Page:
In September 1964 Mario Savio, the son of a Roman Catholic machinist proud of his son's commitment to social justice, returned to campus after teaching at a freedom school in McComb during that greatest of Mississippi summers. Savio discovered that the campus authorities had declared off limits for advocates of civil rights and other causes a stretch of Telegraph Avenue, the Bancroft strip, just outside the main gate to the Berkeley campus. For years the strip had been accepted as a place where students could hand out pamphlets, solicit names for petitions, and sign people up. But recently it had become identified with demonstrations against Berkeley and Oakland businesses that practiced discrimination. One of the demonstrators' chief targets was the Oakland Tribune, the East Bay newspaper published by William Knowland, the conservative United States Senator. The students' activities antagonized conservative university Regents and they pressured Berkeley to close the campus as a recruiting ground for activists and restrict student agitation in adjacent areas.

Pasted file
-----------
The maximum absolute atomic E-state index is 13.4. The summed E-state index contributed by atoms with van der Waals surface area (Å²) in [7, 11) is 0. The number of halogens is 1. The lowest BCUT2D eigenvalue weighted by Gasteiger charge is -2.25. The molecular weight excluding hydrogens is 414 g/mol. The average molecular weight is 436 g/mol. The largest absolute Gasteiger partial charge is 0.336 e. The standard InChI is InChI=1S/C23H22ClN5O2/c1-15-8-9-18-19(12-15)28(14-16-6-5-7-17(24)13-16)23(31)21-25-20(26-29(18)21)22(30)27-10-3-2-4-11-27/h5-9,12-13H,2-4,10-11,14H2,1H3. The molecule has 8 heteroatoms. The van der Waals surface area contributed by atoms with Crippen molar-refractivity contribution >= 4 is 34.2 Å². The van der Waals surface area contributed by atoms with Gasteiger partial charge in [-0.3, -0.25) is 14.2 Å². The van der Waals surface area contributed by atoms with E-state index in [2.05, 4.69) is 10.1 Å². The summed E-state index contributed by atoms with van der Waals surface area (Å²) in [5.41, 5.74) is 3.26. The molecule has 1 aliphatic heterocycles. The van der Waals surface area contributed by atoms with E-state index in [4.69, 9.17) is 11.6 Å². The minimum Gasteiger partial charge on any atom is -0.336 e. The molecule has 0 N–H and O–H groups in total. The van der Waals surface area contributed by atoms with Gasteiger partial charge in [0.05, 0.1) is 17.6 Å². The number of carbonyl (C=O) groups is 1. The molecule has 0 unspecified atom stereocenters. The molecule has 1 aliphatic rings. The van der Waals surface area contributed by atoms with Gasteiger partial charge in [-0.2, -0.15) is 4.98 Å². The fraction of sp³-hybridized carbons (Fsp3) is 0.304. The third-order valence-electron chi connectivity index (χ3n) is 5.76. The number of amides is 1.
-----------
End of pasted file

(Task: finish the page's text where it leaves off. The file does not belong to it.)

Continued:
The ban set off a firestorm. Students who had taken on HUAC, Mississippi racists, Senator Knowland, and the East Bay business community were not about to be denied their rights by the likes of Clark Kerr. Groups representing SLATE members, anti-HUAC demonstrators, civil rights militants, and ordinary students, some of them conservative, protested the university's actions.